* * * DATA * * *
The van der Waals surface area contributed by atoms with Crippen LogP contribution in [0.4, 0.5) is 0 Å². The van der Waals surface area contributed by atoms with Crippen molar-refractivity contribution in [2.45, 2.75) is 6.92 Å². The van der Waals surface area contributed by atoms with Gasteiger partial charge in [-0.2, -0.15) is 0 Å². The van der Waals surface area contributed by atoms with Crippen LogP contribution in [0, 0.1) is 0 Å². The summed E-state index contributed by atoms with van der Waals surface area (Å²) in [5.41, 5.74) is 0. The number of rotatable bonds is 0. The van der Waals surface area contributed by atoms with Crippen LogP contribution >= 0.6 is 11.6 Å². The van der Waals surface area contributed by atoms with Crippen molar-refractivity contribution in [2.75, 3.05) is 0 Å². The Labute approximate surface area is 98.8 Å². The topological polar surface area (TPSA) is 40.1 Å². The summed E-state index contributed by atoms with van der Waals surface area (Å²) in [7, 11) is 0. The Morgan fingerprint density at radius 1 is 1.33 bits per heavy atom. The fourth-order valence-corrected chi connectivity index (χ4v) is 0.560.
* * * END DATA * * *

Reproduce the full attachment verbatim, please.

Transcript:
The van der Waals surface area contributed by atoms with Crippen LogP contribution in [0.4, 0.5) is 0 Å². The van der Waals surface area contributed by atoms with Crippen molar-refractivity contribution in [2.45, 2.75) is 6.92 Å². The van der Waals surface area contributed by atoms with Gasteiger partial charge in [-0.2, -0.15) is 0 Å². The van der Waals surface area contributed by atoms with Crippen LogP contribution in [0, 0.1) is 0 Å². The summed E-state index contributed by atoms with van der Waals surface area (Å²) in [5.41, 5.74) is 0. The number of rotatable bonds is 0. The van der Waals surface area contributed by atoms with Crippen LogP contribution >= 0.6 is 11.6 Å². The van der Waals surface area contributed by atoms with Crippen molar-refractivity contribution in [2.75, 3.05) is 0 Å². The Labute approximate surface area is 98.8 Å². The topological polar surface area (TPSA) is 40.1 Å². The summed E-state index contributed by atoms with van der Waals surface area (Å²) in [7, 11) is 0. The Morgan fingerprint density at radius 1 is 1.33 bits per heavy atom. The fourth-order valence-corrected chi connectivity index (χ4v) is 0.560.